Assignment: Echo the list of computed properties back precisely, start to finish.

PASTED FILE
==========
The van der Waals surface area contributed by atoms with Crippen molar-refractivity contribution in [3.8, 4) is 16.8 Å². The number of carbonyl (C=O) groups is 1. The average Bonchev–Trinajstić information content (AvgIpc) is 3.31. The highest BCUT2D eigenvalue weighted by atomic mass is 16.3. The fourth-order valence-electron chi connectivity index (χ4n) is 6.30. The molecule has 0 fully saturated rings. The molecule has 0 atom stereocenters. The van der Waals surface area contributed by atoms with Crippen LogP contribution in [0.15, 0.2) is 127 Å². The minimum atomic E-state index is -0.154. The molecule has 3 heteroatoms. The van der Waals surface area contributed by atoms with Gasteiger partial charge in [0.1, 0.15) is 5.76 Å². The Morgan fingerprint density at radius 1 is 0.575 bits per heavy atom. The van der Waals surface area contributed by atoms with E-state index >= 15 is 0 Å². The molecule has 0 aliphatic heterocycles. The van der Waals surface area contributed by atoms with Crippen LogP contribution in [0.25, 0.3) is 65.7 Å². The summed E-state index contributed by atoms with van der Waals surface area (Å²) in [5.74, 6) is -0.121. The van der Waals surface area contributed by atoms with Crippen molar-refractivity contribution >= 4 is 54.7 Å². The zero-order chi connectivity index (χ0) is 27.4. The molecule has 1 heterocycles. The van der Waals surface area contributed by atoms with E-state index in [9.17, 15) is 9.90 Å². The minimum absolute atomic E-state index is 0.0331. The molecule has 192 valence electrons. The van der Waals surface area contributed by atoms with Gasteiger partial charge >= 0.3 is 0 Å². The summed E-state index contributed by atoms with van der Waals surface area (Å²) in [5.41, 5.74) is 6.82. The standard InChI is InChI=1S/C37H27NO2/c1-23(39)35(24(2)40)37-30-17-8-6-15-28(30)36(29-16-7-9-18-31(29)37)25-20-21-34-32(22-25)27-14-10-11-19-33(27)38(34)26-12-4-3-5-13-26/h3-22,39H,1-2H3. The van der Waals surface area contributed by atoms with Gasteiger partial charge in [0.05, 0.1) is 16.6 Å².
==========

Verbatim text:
The van der Waals surface area contributed by atoms with Crippen molar-refractivity contribution in [3.8, 4) is 16.8 Å². The number of carbonyl (C=O) groups is 1. The average Bonchev–Trinajstić information content (AvgIpc) is 3.31. The highest BCUT2D eigenvalue weighted by atomic mass is 16.3. The fourth-order valence-electron chi connectivity index (χ4n) is 6.30. The molecule has 0 fully saturated rings. The molecule has 0 atom stereocenters. The van der Waals surface area contributed by atoms with Crippen LogP contribution in [0.15, 0.2) is 127 Å². The minimum atomic E-state index is -0.154. The molecule has 3 heteroatoms. The van der Waals surface area contributed by atoms with Gasteiger partial charge in [0.1, 0.15) is 5.76 Å². The Morgan fingerprint density at radius 1 is 0.575 bits per heavy atom. The van der Waals surface area contributed by atoms with E-state index >= 15 is 0 Å². The molecule has 0 aliphatic heterocycles. The van der Waals surface area contributed by atoms with Crippen LogP contribution in [0.25, 0.3) is 65.7 Å². The summed E-state index contributed by atoms with van der Waals surface area (Å²) in [5.74, 6) is -0.121. The van der Waals surface area contributed by atoms with Crippen molar-refractivity contribution >= 4 is 54.7 Å². The zero-order chi connectivity index (χ0) is 27.4. The molecule has 1 heterocycles. The van der Waals surface area contributed by atoms with E-state index in [9.17, 15) is 9.90 Å². The minimum absolute atomic E-state index is 0.0331. The molecule has 192 valence electrons. The van der Waals surface area contributed by atoms with Gasteiger partial charge >= 0.3 is 0 Å². The summed E-state index contributed by atoms with van der Waals surface area (Å²) in [5.41, 5.74) is 6.82. The standard InChI is InChI=1S/C37H27NO2/c1-23(39)35(24(2)40)37-30-17-8-6-15-28(30)36(29-16-7-9-18-31(29)37)25-20-21-34-32(22-25)27-14-10-11-19-33(27)38(34)26-12-4-3-5-13-26/h3-22,39H,1-2H3. The van der Waals surface area contributed by atoms with Gasteiger partial charge in [0.05, 0.1) is 16.6 Å².